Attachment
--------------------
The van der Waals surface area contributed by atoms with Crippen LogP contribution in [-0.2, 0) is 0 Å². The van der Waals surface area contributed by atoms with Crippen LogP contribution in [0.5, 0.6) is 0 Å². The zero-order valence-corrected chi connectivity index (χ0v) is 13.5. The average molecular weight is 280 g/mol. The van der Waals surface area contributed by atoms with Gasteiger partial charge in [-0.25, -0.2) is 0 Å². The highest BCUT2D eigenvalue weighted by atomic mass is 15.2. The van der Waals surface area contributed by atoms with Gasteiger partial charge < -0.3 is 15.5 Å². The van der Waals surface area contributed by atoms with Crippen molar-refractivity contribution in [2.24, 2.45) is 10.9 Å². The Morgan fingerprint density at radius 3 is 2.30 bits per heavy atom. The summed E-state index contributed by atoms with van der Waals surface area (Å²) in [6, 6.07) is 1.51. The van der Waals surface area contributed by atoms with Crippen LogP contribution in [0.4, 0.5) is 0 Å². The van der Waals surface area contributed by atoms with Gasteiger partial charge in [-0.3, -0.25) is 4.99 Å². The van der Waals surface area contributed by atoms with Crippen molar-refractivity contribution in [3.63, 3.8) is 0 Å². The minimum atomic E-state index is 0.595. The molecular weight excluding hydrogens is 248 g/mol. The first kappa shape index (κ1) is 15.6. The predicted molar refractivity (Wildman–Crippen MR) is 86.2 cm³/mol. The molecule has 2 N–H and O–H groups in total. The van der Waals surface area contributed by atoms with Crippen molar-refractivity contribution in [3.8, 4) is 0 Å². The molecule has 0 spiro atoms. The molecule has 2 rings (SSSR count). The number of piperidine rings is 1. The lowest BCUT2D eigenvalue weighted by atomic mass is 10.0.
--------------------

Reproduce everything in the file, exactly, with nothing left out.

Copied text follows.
The van der Waals surface area contributed by atoms with Crippen LogP contribution in [-0.2, 0) is 0 Å². The van der Waals surface area contributed by atoms with Crippen LogP contribution in [0.5, 0.6) is 0 Å². The zero-order valence-corrected chi connectivity index (χ0v) is 13.5. The average molecular weight is 280 g/mol. The van der Waals surface area contributed by atoms with Gasteiger partial charge in [-0.25, -0.2) is 0 Å². The highest BCUT2D eigenvalue weighted by atomic mass is 15.2. The van der Waals surface area contributed by atoms with Gasteiger partial charge < -0.3 is 15.5 Å². The van der Waals surface area contributed by atoms with Crippen molar-refractivity contribution in [2.24, 2.45) is 10.9 Å². The Morgan fingerprint density at radius 3 is 2.30 bits per heavy atom. The summed E-state index contributed by atoms with van der Waals surface area (Å²) in [6, 6.07) is 1.51. The van der Waals surface area contributed by atoms with Crippen LogP contribution in [0.4, 0.5) is 0 Å². The van der Waals surface area contributed by atoms with Gasteiger partial charge in [-0.3, -0.25) is 4.99 Å². The van der Waals surface area contributed by atoms with Crippen molar-refractivity contribution in [3.63, 3.8) is 0 Å². The minimum atomic E-state index is 0.595. The molecular weight excluding hydrogens is 248 g/mol. The first kappa shape index (κ1) is 15.6. The predicted molar refractivity (Wildman–Crippen MR) is 86.2 cm³/mol. The molecule has 2 N–H and O–H groups in total. The van der Waals surface area contributed by atoms with Crippen molar-refractivity contribution in [3.8, 4) is 0 Å². The molecule has 0 spiro atoms. The molecule has 2 rings (SSSR count). The number of piperidine rings is 1. The lowest BCUT2D eigenvalue weighted by atomic mass is 10.0.